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Title: Mechanisms underlying navigational leadership hierarchies : studies with avian and fish models
Author: Watts, Isobel
ISNI:       0000 0004 6421 709X
Awarding Body: University of Oxford
Current Institution: University of Oxford
Date of Award: 2016
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For animals moving together in groups, navigating collectively requires group members to reach consensus decisions about, among other things, the direction in which to travel. This thesis focuses on how consensus collective decisions are made when certain individuals have a disproportionate influence on the group's movement decisions. The specific focus is on hierarchical decision-making during collective movement, whereby an individual's position in the hierarchy corresponds to its relative contribution to the directional decision-making process. I used two model species, homing pigeons (Columba livia) and the Characin fish (Astyanax mexicanus) to explore the mechanisms and consequences of leadership hierarchies, using a combination of GPS tracking and high-resolution video recording. Across several experiments, the following key results emerged: Previous navigational experience contributes to structuring navigational leadership hierarchies in homing pigeons, but only at the most influential positions. Birds with local experience occupy the top hierarchical positions significantly more often than inexperienced birds. This suggests there is an advantage to individuals in having an experienced leader when homing as a group. When leader birds hold highly inaccurate information, leadership hierarchies are spontaneously rearranged causing the original leaders to lose influence over flocks. This demonstrates the importance flexibility in decision-making structures, which may thus prevent the propagation of navigational errors - detrimental to all individuals within the flock - through the hierarchy. Homing pigeon navigational leadership hierarchies can be stable over long periods of time, but only in flocks with high levels of inter-individual variation in age and experience. Flocks homogeneous in age and experience showed no hierarchy stability. This highlights the importance of flock composition in determining the stability of navigational leadership hierarchies, which potentially impacts on the advantages of these decision-making structures. Three-dimensional data are not a necessary requirement for identifying leadership hierarchies in animals that move and interact in three dimensions. A two-dimensional directional correlation delay model was able to correctly identify leader-follower interactions in three-dimensional shoals of Astyanax mexicanus. Overall, this thesis has shed light on the mechanisms of consensus decision-making, involving hierarchies of influence, during group movement. Through this knowledge we can further our understanding of the adaptive significance of collective behaviour.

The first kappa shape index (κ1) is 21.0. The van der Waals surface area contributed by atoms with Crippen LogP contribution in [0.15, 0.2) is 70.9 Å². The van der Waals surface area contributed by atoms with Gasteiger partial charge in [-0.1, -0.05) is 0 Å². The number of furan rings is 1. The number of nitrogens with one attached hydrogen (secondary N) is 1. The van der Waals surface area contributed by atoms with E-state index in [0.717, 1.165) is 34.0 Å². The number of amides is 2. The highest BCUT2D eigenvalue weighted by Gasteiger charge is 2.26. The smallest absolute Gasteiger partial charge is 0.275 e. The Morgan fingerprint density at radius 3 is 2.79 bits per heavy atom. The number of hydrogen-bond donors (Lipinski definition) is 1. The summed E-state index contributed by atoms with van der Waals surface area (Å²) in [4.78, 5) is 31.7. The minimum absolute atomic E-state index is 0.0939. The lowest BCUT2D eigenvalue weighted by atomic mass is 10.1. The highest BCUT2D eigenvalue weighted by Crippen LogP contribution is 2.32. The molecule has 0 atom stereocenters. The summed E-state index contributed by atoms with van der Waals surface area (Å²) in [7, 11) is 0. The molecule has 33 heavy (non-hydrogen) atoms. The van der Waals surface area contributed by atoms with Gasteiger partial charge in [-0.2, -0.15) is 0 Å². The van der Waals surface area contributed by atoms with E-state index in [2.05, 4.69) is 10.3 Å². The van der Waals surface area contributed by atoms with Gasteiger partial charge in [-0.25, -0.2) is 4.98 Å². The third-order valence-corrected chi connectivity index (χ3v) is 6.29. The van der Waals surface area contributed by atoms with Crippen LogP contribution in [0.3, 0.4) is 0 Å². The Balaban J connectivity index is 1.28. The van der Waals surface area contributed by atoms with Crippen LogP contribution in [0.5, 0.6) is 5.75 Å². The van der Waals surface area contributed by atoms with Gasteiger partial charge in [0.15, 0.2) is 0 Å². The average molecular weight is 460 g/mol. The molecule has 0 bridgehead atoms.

Supervisor: Biro, Dora ; Burt de Perera, Theresa Sponsor: Biotechnology and Biological Sciences Research Council
Qualification Name: Thesis (Ph.D.) Qualification Level: Doctoral
EThOS ID:  DOI: Not available